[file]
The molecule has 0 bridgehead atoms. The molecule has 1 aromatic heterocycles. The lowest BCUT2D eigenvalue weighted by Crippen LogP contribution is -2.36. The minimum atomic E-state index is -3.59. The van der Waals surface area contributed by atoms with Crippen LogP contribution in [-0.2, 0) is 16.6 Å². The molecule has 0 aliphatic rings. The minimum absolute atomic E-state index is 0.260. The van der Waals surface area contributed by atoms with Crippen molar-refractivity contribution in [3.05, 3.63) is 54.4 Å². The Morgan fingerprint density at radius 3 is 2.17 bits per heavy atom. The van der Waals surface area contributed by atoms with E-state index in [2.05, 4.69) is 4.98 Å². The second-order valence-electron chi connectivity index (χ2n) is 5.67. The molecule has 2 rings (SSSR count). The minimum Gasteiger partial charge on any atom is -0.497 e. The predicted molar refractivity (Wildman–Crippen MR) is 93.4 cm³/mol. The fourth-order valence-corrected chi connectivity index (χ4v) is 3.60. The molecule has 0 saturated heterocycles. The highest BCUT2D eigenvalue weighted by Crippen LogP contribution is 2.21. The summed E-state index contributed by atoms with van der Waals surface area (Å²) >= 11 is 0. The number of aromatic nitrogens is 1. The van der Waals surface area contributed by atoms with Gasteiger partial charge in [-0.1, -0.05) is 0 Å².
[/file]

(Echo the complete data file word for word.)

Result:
The molecule has 0 bridgehead atoms. The molecule has 1 aromatic heterocycles. The lowest BCUT2D eigenvalue weighted by Crippen LogP contribution is -2.36. The minimum atomic E-state index is -3.59. The van der Waals surface area contributed by atoms with Crippen LogP contribution in [-0.2, 0) is 16.6 Å². The molecule has 0 aliphatic rings. The minimum absolute atomic E-state index is 0.260. The van der Waals surface area contributed by atoms with Crippen molar-refractivity contribution in [3.05, 3.63) is 54.4 Å². The Morgan fingerprint density at radius 3 is 2.17 bits per heavy atom. The van der Waals surface area contributed by atoms with E-state index in [2.05, 4.69) is 4.98 Å². The second-order valence-electron chi connectivity index (χ2n) is 5.67. The molecule has 2 rings (SSSR count). The minimum Gasteiger partial charge on any atom is -0.497 e. The predicted molar refractivity (Wildman–Crippen MR) is 93.4 cm³/mol. The fourth-order valence-corrected chi connectivity index (χ4v) is 3.60. The molecule has 0 saturated heterocycles. The highest BCUT2D eigenvalue weighted by Crippen LogP contribution is 2.21. The summed E-state index contributed by atoms with van der Waals surface area (Å²) >= 11 is 0. The number of aromatic nitrogens is 1. The van der Waals surface area contributed by atoms with Gasteiger partial charge in [-0.1, -0.05) is 0 Å².